The first Triple-A hit of Brenden Dixon’s life came in April against Columbus. It was a grand slam.
Vilade played five different positions in the field and committed only two errors in 102 games in the outfield. A leaping over-the-shoulder catch he made against Columbus in June ended up No. 3 on that night’s ESPN SportsCenter Top 10.
Fishers’ own Matt Gorski took the field once again at Victory Field on Sept. 7, which was 358 days after his aborted debut. That 2022 appearance ended with a quad injury suffered while diving for a line drive, so his grand return home did not last past the seventh inning. “To only be able to play a certain amount of innings in front of people that come out to watch you play back in your hometown was definitely upsetting and frustrating,” he said. “You’re mad but you’re also sad. The emotions were definitely very high and very low the same day.”
Sept. 7 was his second chance. “Make it through one game, that’s the goal,” he said that night. He did more than that, doubling twice in a 4-1 win. On Sept. 17 on the road against Omaha, his homer made him the only player in the Pirates’ organization with 20 or more homers, doubles and stolen bases, counting what he did at Altoona and Indianapolis.
On and on the fascinating moments came, even if the win-loss record didn’t always show it.
In Game 2 of a doubleheader on May 3, Caleb Smith threw 7.0 zeroes at Toledo and produced the first complete game shutout of the season in the minor leagues. It would also end up the Indians’ only complete game of the year.
On May 18, the Indians and Iowa Cubs drew 13,186 to an 11 AM weekday game, thanks to an army of school kids. Indianapolis won 10-5.
May 20 brought a rare double scoop of major league pitching to Victory Field, with two starters facing one another on rehab assignments – the Indians’ Vince Velasquez against the Cubs’ Kyle Hendricks. Velasquez pitched into the fifth and led 1-0, but Iowa rallied to win 2-1, with Hendricks working 6.0 innings. The Indians lost the second game of the doubleheader 1-0, leaving them swept on a day they gave up only three runs. Nearly 13,000 were there to watch. “That was an awesome crowd out there and having Vince over there was like a throwback a little bit to a few years ago,” Hendricks said.
The Indians mashed Toledo 13-1 on May 31, getting both a grand slam and back-to-back home runs in the same game for the first time in 16 years. They crushed Columbus 18-5 on June 23, at that point the most runs at Victory Field in 19 seasons.
They sold out July 4 for the 25th consecutive year and beat Memphis 8-5 to even their Victory Field record on the holiday at 13-13. Choi hit a home run that left the park and bounced along West Street.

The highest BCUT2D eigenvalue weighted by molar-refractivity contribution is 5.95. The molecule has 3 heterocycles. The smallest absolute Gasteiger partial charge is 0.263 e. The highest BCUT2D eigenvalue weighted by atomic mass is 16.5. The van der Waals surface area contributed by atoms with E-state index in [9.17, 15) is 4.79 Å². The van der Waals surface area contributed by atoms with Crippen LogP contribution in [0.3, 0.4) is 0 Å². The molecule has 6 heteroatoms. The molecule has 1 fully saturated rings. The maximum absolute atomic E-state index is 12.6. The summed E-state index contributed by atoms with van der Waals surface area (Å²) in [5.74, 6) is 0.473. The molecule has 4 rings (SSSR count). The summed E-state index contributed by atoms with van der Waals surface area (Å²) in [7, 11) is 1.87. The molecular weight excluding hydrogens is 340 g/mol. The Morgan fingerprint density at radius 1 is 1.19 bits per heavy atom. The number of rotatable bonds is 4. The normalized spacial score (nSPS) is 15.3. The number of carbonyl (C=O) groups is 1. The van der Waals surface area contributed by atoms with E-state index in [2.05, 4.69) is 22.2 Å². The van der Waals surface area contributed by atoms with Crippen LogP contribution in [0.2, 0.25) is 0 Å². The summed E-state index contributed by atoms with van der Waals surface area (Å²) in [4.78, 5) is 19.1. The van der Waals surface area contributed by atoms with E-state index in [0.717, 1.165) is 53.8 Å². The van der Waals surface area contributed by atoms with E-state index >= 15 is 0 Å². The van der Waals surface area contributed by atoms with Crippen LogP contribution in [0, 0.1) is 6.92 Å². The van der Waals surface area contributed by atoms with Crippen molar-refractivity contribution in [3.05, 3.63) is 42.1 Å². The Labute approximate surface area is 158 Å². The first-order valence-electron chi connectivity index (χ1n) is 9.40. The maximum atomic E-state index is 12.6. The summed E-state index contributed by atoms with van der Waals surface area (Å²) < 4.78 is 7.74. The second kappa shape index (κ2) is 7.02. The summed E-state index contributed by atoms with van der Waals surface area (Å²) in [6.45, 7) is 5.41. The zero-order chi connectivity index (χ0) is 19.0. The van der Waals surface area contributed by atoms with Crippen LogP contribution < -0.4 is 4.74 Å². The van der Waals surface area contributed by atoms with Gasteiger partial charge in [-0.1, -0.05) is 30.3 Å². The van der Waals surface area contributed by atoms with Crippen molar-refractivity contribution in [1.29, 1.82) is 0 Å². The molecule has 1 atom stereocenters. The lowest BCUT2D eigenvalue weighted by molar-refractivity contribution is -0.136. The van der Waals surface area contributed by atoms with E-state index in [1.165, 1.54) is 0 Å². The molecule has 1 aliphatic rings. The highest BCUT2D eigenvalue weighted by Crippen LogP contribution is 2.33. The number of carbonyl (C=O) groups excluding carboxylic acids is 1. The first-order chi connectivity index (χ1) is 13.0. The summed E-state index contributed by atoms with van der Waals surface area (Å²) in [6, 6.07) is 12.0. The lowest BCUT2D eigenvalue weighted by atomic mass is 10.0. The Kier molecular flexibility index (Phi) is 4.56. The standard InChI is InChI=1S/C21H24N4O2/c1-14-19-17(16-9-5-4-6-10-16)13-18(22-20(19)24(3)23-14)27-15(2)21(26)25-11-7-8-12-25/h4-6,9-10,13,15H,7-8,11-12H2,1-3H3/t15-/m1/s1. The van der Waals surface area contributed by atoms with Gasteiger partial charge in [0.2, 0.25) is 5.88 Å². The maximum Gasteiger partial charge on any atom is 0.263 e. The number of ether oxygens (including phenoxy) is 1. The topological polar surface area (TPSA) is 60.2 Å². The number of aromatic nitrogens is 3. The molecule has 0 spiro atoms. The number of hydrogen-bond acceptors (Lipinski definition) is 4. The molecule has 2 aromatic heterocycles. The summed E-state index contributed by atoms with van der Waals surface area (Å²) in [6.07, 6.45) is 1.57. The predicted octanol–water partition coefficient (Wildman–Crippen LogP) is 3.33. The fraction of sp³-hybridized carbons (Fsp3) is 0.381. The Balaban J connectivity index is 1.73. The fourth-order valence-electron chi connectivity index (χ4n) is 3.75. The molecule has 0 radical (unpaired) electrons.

There was no playoff chase in September, but the season still ended well. The final week included Gonzales’ cycle and the 19-1 thrashing of Rochester that was the largest margin of victory ever at Victory Field. Three days after winning by 18 runs, they won by one for the last time on a Chris Owings three-run triple in the bottom of the eighth, Indy’s final win in its last at-bat.
There was also a gaggle of awards to be handed out. Andújar the MVP, Priester the pitcher of the year, Stratton the top reliever, Vilade for his defense, Owings the most unsung position player, Cam Alldred and his 31 appearances and eight wins the most unsung pitcher and Josh Bissonette the community champion.
The season, then, had a very full plate: A changing cast, a parade to Pittsburgh, some days to forget but even more to cherish.
“The thing you’re going to remember are the guys you played with. I think I’ve made some lifelong friends in this clubhouse,” Vilade said.
“There’s been a lot of special moments for me this year, especially in the clubhouse,” Perez said. “I put myself in their shoes before I talk to anybody about anything because I know how hard this game is, and I know how complicated it can be.”
Especially when the Pirates are so often holding on the other line, wanting somebody else.
“On the field, we still have lots of movement on the team,” Lewandowski said. “I think that’s challenging for everybody. You’re going to have the ebbs and flow. The guys who probably need the biggest pat on the back are guys like Vilade and (Aaron with his 14 home runs) Shackelford. They didn’t get a taste (of the big leagues) but they stayed with it all year long and gave us some level of consistency. Another guy, Bissonette. Whenever we need anything, guys like that become the glue to what you are and who you are, in the clubhouse and in the community and on the field. That’s the stuff that makes it fun."
Perez thought so, too. “I had the fortune to have Chris Owings in my clubhouse, a guy who’s been in the big leagues for eight-plus years. The fact he’s so humble, he’s a great human being. You cannot tell this guy has been in the big leagues for eight years.”
Bottom line from the front office?
“We would call this year a success,” Lewandowski said. “Sure, we want to get back to being in the fight for the playoffs. But by and large we have good guys who run through the clubhouse. Miggy and his staff have been great to work with the last couple of years. I think we’re in a good spot, which gives us some great momentum for 2024.
“It almost feels parallel what we’re doing from a business perspective with what we think is coming on the field. I just think the Pirates are getting better and as they get better on the major league level, that hopefully lends to more stability here.”
It was, then, a season of making noise and making do. But that’s Triple-A baseball.